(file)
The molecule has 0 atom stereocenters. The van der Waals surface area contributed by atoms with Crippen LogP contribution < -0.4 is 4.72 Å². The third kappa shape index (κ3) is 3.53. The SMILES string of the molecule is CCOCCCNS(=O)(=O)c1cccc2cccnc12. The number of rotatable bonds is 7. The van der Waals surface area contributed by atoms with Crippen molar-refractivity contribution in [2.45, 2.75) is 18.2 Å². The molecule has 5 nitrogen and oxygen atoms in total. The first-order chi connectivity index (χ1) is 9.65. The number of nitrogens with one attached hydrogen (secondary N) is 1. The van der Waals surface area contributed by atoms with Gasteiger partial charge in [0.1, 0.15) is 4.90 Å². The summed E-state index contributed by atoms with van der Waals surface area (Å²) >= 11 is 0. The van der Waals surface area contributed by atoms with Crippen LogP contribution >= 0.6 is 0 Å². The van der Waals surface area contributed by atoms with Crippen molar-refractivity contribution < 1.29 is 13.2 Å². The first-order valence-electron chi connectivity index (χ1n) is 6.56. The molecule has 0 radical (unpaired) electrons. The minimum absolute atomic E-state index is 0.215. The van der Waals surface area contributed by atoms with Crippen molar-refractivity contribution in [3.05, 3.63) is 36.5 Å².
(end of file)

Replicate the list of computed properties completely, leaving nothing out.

The molecule has 0 atom stereocenters. The van der Waals surface area contributed by atoms with Crippen LogP contribution < -0.4 is 4.72 Å². The third kappa shape index (κ3) is 3.53. The SMILES string of the molecule is CCOCCCNS(=O)(=O)c1cccc2cccnc12. The number of rotatable bonds is 7. The van der Waals surface area contributed by atoms with Crippen molar-refractivity contribution in [2.45, 2.75) is 18.2 Å². The molecule has 5 nitrogen and oxygen atoms in total. The first-order chi connectivity index (χ1) is 9.65. The number of nitrogens with one attached hydrogen (secondary N) is 1. The van der Waals surface area contributed by atoms with Gasteiger partial charge in [0.1, 0.15) is 4.90 Å². The summed E-state index contributed by atoms with van der Waals surface area (Å²) >= 11 is 0. The van der Waals surface area contributed by atoms with Crippen LogP contribution >= 0.6 is 0 Å². The van der Waals surface area contributed by atoms with Crippen molar-refractivity contribution < 1.29 is 13.2 Å². The first-order valence-electron chi connectivity index (χ1n) is 6.56. The molecule has 0 radical (unpaired) electrons. The minimum absolute atomic E-state index is 0.215. The van der Waals surface area contributed by atoms with Crippen molar-refractivity contribution in [3.05, 3.63) is 36.5 Å².